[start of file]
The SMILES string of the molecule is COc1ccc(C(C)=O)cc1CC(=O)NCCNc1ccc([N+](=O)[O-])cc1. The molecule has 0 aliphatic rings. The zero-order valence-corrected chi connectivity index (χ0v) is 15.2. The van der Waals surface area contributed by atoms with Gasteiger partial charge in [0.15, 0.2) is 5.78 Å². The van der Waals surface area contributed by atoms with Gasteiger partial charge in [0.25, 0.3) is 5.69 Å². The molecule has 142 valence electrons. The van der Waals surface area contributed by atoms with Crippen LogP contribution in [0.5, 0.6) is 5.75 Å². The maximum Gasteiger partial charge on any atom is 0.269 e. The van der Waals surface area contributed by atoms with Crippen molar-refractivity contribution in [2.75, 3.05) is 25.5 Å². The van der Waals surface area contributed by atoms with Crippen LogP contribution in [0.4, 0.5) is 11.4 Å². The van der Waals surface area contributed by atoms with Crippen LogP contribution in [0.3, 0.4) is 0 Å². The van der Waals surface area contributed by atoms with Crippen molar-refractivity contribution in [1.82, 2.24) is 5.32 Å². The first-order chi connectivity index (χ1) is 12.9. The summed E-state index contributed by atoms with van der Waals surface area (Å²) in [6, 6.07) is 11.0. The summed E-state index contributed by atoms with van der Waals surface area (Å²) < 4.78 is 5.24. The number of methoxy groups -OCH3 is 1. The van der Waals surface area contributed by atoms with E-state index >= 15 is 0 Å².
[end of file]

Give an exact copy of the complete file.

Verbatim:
The SMILES string of the molecule is COc1ccc(C(C)=O)cc1CC(=O)NCCNc1ccc([N+](=O)[O-])cc1. The molecule has 0 aliphatic rings. The zero-order valence-corrected chi connectivity index (χ0v) is 15.2. The van der Waals surface area contributed by atoms with Gasteiger partial charge in [0.15, 0.2) is 5.78 Å². The van der Waals surface area contributed by atoms with Gasteiger partial charge in [0.25, 0.3) is 5.69 Å². The molecule has 142 valence electrons. The van der Waals surface area contributed by atoms with Crippen LogP contribution in [0.5, 0.6) is 5.75 Å². The maximum Gasteiger partial charge on any atom is 0.269 e. The van der Waals surface area contributed by atoms with Crippen molar-refractivity contribution in [2.75, 3.05) is 25.5 Å². The van der Waals surface area contributed by atoms with Crippen LogP contribution in [0.4, 0.5) is 11.4 Å². The van der Waals surface area contributed by atoms with Crippen LogP contribution in [0.3, 0.4) is 0 Å². The van der Waals surface area contributed by atoms with Crippen molar-refractivity contribution in [1.82, 2.24) is 5.32 Å². The first-order chi connectivity index (χ1) is 12.9. The summed E-state index contributed by atoms with van der Waals surface area (Å²) in [6, 6.07) is 11.0. The summed E-state index contributed by atoms with van der Waals surface area (Å²) < 4.78 is 5.24. The number of methoxy groups -OCH3 is 1. The van der Waals surface area contributed by atoms with E-state index >= 15 is 0 Å².